Extending flu shot season not simple

Many physicians endorse the concept of continuing to offer immunizations into the new year, but making it a reality is challenging.

By Victoria Stagg Elliott — Posted Jan. 14, 2008

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Brian Bachelder, MD, a family physician in Mt. Gilead, Ohio, supports public health and medical society efforts to extend the influenza vaccination season. But after he used up his supply of vaccine by early December 2007, patients who still needed or wanted it were referred to the local health department.

It's not that he had the problems of previous years, such as never receiving supplies or receiving them late. He got his 250 doses of flu vaccine early and used them. Although the system has more to offer, he's unwilling to take the financial risk.

"We considered ordering more, but we didn't want to get stuck with it," Dr. Bachelder said.

His sentiment is one example of implementation challenges faced by influenza vaccine advocates trying to capitalize on this year's plentiful supplies and promote vaccinating long beyond Thanksgiving, when patient demand traditionally lags. The hope is that extending the season will make it more possible for the growing number of people recommended to receive the vaccine to actually do so.

"The pilgrims didn't say stop vaccinating at Thanksgiving," said William Schaffner, MD, chair of the Dept. of Preventive Medicine at Vanderbilt University School of Medicine in Nashville, Tenn., and vice president of the National Foundation for Infectious Diseases.

"Influenza most often peaks in February," he said. "We really do have more time to vaccinate and get people protected, and we need to give the system more time to reach out to more people."

The Centers for Disease Control and Prevention designated the week after Thanksgiving 2007 as National Influenza Vaccination Week.

State health departments followed suit with various efforts to pass on the message that December and January were not too late to give and receive immunizations.

"It's never too late until you have had the flu," said William Hacker, MD, commissioner of the Kentucky Dept. for Public Health.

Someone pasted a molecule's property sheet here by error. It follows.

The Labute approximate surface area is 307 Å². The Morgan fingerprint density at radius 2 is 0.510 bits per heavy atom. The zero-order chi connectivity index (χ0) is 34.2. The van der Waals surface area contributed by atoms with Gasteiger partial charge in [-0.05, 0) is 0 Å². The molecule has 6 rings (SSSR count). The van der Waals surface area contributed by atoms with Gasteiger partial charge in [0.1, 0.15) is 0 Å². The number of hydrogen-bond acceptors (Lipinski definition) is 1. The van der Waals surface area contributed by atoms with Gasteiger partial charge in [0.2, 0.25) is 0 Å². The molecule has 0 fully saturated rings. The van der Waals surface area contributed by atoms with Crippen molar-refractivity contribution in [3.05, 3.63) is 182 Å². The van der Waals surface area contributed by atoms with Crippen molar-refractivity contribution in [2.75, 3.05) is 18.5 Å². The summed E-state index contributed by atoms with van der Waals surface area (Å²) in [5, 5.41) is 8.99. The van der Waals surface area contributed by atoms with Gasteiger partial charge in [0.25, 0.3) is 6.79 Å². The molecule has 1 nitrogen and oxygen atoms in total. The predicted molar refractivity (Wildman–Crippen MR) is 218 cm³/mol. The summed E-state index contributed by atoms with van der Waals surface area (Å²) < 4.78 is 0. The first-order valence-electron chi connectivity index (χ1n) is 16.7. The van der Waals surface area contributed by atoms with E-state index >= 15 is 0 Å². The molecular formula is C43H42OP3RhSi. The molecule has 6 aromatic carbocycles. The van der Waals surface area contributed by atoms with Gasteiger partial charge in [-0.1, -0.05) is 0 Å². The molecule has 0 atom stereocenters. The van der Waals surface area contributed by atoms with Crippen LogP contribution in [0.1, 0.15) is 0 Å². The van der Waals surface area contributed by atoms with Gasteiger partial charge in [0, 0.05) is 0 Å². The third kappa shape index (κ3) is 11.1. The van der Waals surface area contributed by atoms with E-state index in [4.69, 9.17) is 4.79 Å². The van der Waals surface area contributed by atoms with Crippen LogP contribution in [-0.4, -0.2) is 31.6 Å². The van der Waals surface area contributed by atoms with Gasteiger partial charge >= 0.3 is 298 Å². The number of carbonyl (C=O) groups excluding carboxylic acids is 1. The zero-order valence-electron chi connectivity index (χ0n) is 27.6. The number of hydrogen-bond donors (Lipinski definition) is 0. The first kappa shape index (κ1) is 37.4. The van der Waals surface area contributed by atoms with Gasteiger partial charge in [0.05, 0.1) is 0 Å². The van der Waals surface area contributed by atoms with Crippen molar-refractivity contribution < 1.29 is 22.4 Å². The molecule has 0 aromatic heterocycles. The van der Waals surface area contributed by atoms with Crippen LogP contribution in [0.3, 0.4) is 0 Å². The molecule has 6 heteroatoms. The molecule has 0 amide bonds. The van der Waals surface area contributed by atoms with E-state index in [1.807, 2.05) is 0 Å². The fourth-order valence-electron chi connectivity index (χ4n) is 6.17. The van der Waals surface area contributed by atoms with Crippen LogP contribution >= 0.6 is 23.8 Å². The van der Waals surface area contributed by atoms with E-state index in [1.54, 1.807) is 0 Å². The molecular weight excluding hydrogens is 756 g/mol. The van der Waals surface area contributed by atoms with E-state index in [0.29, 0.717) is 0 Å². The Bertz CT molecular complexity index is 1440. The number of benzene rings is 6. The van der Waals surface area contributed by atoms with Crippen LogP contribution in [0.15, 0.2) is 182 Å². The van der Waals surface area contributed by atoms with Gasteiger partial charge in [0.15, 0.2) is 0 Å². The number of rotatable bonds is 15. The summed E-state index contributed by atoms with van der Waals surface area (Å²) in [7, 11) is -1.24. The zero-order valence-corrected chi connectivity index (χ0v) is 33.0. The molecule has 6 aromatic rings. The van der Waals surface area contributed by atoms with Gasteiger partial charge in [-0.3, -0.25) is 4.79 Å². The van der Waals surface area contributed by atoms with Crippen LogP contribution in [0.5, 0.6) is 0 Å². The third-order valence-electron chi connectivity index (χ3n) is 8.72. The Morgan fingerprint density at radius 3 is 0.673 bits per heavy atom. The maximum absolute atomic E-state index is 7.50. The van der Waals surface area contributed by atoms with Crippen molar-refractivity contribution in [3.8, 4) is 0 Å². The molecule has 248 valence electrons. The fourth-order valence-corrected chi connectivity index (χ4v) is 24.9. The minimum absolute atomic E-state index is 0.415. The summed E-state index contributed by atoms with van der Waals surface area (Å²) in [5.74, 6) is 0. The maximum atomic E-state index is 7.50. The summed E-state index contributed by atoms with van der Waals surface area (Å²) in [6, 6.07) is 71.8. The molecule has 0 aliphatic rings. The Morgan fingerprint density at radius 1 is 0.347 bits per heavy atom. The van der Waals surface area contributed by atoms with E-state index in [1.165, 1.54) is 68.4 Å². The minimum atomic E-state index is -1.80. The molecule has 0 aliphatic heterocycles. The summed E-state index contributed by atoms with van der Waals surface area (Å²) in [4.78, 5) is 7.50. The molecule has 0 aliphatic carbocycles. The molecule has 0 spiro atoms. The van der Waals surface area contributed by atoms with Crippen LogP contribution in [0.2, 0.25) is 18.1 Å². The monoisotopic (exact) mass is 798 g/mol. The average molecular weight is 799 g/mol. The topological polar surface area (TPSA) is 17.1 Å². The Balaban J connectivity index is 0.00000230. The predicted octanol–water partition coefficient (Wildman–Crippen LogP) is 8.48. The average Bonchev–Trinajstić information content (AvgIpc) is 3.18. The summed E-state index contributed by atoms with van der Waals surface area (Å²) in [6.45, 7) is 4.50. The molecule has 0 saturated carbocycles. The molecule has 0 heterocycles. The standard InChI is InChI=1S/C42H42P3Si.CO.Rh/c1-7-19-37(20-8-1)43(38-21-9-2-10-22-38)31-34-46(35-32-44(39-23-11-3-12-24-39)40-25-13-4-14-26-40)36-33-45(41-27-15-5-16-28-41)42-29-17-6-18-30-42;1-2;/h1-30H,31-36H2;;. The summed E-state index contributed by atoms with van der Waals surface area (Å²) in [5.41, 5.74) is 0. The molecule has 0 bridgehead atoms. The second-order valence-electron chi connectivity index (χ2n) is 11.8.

The AMA also sent a letter to physicians through state medical societies encouraging them to keep vaccinating long beyond Thanksgiving and publicizing increases in Medicare payment for the service.

This year's ample supply is encouraging creative approaches to stirring up interest. For instance, the Washington State Dept. of Health partnered with the state's lottery, using its resources to promote flu shots. And airport-based urgent care clinics set up kiosks after security checkpoints to take advantage of the often long wait times on the concourse.

"It's a good way for busy people to make time in their schedules to get a flu shot," said John Zautcke, MD, medical director of the University of Illinois Medical Center clinic at Chicago's O'Hare International Airport.

Still some learning curves

The reality, though, is that late-season vaccinations are not always economically or logistically possible. Flu vaccine is, for the most part, nonreturnable. Some physicians and public health departments are able to order it as needed and are doing so to keep supplies rolling in as patients ask for it. For others, once the initial doses are used up, new ones will not be ordered. Patients will be referred elsewhere.

"The vaccine distribution infrastructure does not encourage the full use of influenza vaccine and is not fully supportive of the nation's goal of getting as many eligible people immunized as possible," said Eddy Bresnitz, MD, deputy commissioner for the New Jersey Dept. of Health and Senior Services.

Unease also is simmering about the possibility that a wider time window may backfire and lead fewer people to consider the vaccination so urgently necessary.

"I wouldn't want to see the season stretched so much that people forget about the whole thing, and [getting it] tomorrow becomes never," said Keith Davis, MD, a family physician in Shoshone, Idaho. He is also president-elect of the Idaho Academy of Family Physicians, but was speaking on his own behalf.

While there are such worries, significant hope has emerged that the years of unstable, unpredictable supplies may be over because five companies currently manufacture the vaccine. This situation means that a loss or delay from one outlet may not be as disruptive as it has been in the past.

Anecdotal evidence also suggests that demand may be increasing, in part because of expanded CDC recommendations but also because the drama of so many rocky seasons put flu vaccine in the media spotlight.

"I see more demand this year because of the publicity and the fact that patients don't have to be jumping through so many hoops and calling around to get it," said Brian Mehlhaus, MD, a family physician with Iowa Health Physicians in Boone. He is also president of the Iowa Academy of Family Physicians, but was speaking on his own behalf.

The National Influenza Vaccine Summit, organized by the AMA and CDC, is scheduled to hold its next meeting in May in Chicago.

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